MPEs gain momentum for sharing information with allied partners

Fostering ‘Mission Partner Environments’ with allied partners to promote data interoperability takes on new urgency at DOD in the face of recent global conflicts.

Defense Department leaders have long recognized the need for more unified information-sharing platforms across the military services. However, as global conflicts increasingly occur without regard to territorial borders, efforts to overcome the technical barriers separating siloed information enclaves among NATO allies and other coalition partners are taking on new urgency and momentum.

Read the report.

Central to those efforts is the renewed vision for creating interoperable “Mission Partner Environments” (MPEs), asserts a new Scoop News Group report sponsored by GDIT. MPEs will allow the military and its trusted partners to communicate and share sensitive information securely and in real-time with allied partners.

MPEs represent a logical extension of the DOD’s Combined Joint All-Domain Command and Control (CJADC2) strategy to federate, jointly access and act upon relevant situational data. However, according to the report, that strategy is also fueling a new commitment to integrate mission and coalition partners into evolving technical standards, capabilities and policies — and toward a global IT environment rather than a U.S.-centric one.

The conflicts and humanitarian crises in Ukraine, the Middle East and elsewhere across the globe have added new urgency to the need for near real-time information exchange across multiple domains. They have also heightened how modern warfare has taken on new dimensions in contrast to previous conflicts, according to the report, including:

  • Hybrid Warfare Challenges — Conventional military tactics are being fused with cyber and information warfare. This blending of domains necessitates seamless data sharing to effectively counter and respond to such multifaceted threats.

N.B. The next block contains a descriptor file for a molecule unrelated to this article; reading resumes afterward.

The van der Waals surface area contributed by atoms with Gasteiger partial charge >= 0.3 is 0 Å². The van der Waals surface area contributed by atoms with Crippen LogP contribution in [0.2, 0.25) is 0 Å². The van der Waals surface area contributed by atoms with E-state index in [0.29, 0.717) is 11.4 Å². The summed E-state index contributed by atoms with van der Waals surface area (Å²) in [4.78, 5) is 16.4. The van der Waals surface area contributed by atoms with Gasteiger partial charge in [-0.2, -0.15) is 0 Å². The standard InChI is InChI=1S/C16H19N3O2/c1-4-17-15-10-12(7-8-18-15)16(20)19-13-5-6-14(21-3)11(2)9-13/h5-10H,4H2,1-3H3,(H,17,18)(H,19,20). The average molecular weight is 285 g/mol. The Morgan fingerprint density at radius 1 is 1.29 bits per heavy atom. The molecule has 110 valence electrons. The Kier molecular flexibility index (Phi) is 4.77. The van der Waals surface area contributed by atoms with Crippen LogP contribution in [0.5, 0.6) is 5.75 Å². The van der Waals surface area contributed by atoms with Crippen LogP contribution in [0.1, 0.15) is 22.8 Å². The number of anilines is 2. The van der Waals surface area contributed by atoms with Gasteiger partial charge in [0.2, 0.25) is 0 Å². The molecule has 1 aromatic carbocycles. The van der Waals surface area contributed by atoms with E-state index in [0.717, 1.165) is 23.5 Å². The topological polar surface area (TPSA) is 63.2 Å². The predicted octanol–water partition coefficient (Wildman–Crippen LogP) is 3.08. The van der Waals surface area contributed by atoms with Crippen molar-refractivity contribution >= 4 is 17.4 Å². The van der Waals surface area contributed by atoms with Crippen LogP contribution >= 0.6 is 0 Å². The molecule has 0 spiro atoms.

• Information Warfare and Disinformation — Adversaries in the Ukraine conflict extensively employed disinformation campaigns to shape perceptions and destabilize regions. Interoperable systems enable partner nations to collectively analyze and counter such narratives, ensuring a more comprehensive and coordinated response.
  • Dynamic Battlefield Tactics — The conflict has underscored the rapid evolution of the battlefield, where situational awareness is paramount. Interoperability enables partners to share real-time intelligence, adjust strategies and respond swiftly.
  • Civil-Military Coordination — The Ukraine conflict has also highlighted the importance of integrating civilian and military efforts in a comprehensive approach. Interoperable systems facilitate coordination among various agencies, ensuring a more cohesive and effective response.

While the concept of MPEs is hardly new, what’s changing is the need to collapse and improve the speed and effectiveness of an expanding array of networks to share information securely with coalition partners, says Eric Tapp, a 21-year veteran of the U.S. Army, and now MPE lead at GDIT.

MPEs are moving from this massive point-to-point connection on a standalone network to the point where eventually all warfighters working in NATO or working in a coalition environment will be able to communicate effectively and share data,” he explains in the report. What’s missing, he contends, “is the operational art and the art of deployment.” 

Tapp, who led MPE development at USCENTCOM before retiring from the Army, highlights “the path to modern MPEs” in the report, the critical need for data-centricity and why MPEs must be transport agnostic if they are to fulfill the vision for real-time data sharing with coalition partners.

Read the full report on developing modern ‘Mission Partner Environments” and how GDIT is helping enhance interoperability with global partners.

This article was produced by Scoop News Group for DefenseScoop and FedScoop and sponsored by GDIT.

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